My favorite chapter is "The Small and the Fierce" when Chickadee is in despair at ever finding his way home. The small bird comes to him and teaches the boy his song: "I am only the Chickadee/Yet small things have great power. I speak the truth." He also connects him with two Red-tailed Hawks, whom he saves, and the two sisters become his Mothers. "He [Chickadee] was not so lonely now. He'd been adopted. He had a father, the chickadee, and two mothers who were hawks." (p. 118)
Ms. Erdrich lightens the sometimes tense and sad story with two bumbling brothers who first kidnap Chickadee to be their servant, and later make him their master in trying to impress Two Strike, Chickadee's formidable aunt, whom they wish to marry. She also shows the great love between Chickadee and his twin by writing of the boys' feelings both before and after their separation. Makoons becomes ill with worry the longer his brother is gone.
This is an excellent series to read along with and as an alternative voice to the Little House series by Laura Ingalls Wilder. As Ms. Erdrich states in an interview with Martha Parravano: "The migration across Minnesota into the Dakotas, and the warmth of family life, is something that these books have in common with the Little House series. I am happy that they are being read togehter, as the Native experience of early western settlement is so often missing in middle-grade history classes." ( )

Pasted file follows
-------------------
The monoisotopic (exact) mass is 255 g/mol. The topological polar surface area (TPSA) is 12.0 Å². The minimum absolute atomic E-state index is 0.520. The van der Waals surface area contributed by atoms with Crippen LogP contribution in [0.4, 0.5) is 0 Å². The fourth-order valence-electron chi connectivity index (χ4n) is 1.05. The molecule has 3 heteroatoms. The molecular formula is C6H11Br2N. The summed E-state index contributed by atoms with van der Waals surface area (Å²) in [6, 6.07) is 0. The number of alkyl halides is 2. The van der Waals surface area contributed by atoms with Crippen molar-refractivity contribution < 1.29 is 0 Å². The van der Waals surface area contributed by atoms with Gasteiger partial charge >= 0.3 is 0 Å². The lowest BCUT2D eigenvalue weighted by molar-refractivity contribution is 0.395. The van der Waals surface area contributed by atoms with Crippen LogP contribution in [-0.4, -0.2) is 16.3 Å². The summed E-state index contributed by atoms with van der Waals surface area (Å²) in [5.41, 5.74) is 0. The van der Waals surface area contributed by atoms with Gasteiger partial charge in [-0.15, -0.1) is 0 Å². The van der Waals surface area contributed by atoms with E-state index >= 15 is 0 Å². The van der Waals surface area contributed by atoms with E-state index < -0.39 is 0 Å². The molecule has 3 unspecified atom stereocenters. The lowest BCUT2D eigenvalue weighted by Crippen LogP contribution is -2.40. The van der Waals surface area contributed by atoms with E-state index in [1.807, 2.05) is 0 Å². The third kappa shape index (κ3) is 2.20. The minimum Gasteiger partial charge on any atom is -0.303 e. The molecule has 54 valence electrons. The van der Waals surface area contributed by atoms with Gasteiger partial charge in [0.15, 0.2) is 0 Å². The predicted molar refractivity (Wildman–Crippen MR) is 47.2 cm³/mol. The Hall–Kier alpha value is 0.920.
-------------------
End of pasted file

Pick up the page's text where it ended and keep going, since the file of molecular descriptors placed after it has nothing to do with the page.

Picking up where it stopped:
bookwren | Jan 8, 2022 |
In 1866, Omakayas's son Chickadee is kidnapped by two ne'er-do-well brothers from his own Ojibwe tribe and must make a daring escape, forge unlikely friendships, and set out on an exciting and dangerous journey to get back home.
  BLTSbraille | Oct 26, 2021 |
children's historic fiction; native americans 1860s. This wasn't bad and showed promise, I just wasn't able to finish it because other library patrons were waiting for it and I didn't feel like historic fiction at the time. Maybe will come back to it. ( )
  reader1009 | Jul 3, 2021 |
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The year was 1866, and the girl whose first step was a hop, Omakayas, sometimes skipped as she chased after her children.
"The chickadee stays awake all winter in the cold, " said Nokomis. "He survives on the smallest seeds. He is a teacher. The chickadee shows the Anishinabeg how to live. For intstance, he never stores his food all in one place. He makes caches in various places. He never eats all of his food at once. We do that too. The chickadee takes good care of his family. The mother and the father stay with their babies as they fly out into the world. They stick together, like the Anishinabeg. And there are other things. The chickdadee is always cheerful even in adversity. He is brave and has great purpose, great meaning. You are lucky to have your name." (p. 28)
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In 1866, Omakayas's son Chickadee is kidnapped by two ne'er-do-well brothers from his own tribe and must make a daring escape, forge unlikely friendships, and set out on an exciting and dangerous journey to get back home.